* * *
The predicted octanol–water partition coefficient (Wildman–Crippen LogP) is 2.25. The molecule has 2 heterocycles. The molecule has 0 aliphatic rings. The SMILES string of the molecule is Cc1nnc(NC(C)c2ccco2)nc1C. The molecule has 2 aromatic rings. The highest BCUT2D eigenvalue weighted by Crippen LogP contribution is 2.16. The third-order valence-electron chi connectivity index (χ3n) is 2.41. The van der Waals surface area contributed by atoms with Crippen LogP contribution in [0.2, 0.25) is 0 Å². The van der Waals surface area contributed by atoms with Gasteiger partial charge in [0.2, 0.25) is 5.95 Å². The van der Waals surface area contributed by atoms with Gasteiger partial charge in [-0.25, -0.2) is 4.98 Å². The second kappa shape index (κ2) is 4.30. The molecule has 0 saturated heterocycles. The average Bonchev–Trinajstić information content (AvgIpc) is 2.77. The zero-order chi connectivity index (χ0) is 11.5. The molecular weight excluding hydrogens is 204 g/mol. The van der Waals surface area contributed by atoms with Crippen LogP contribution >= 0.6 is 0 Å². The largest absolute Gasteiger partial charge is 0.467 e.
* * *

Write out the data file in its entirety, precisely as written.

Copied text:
The predicted octanol–water partition coefficient (Wildman–Crippen LogP) is 2.25. The molecule has 2 heterocycles. The molecule has 0 aliphatic rings. The SMILES string of the molecule is Cc1nnc(NC(C)c2ccco2)nc1C. The molecule has 2 aromatic rings. The highest BCUT2D eigenvalue weighted by Crippen LogP contribution is 2.16. The third-order valence-electron chi connectivity index (χ3n) is 2.41. The van der Waals surface area contributed by atoms with Crippen LogP contribution in [0.2, 0.25) is 0 Å². The van der Waals surface area contributed by atoms with Gasteiger partial charge in [0.2, 0.25) is 5.95 Å². The van der Waals surface area contributed by atoms with Gasteiger partial charge in [-0.25, -0.2) is 4.98 Å². The second kappa shape index (κ2) is 4.30. The molecule has 0 saturated heterocycles. The average Bonchev–Trinajstić information content (AvgIpc) is 2.77. The zero-order chi connectivity index (χ0) is 11.5. The molecular weight excluding hydrogens is 204 g/mol. The van der Waals surface area contributed by atoms with Crippen LogP contribution >= 0.6 is 0 Å². The largest absolute Gasteiger partial charge is 0.467 e.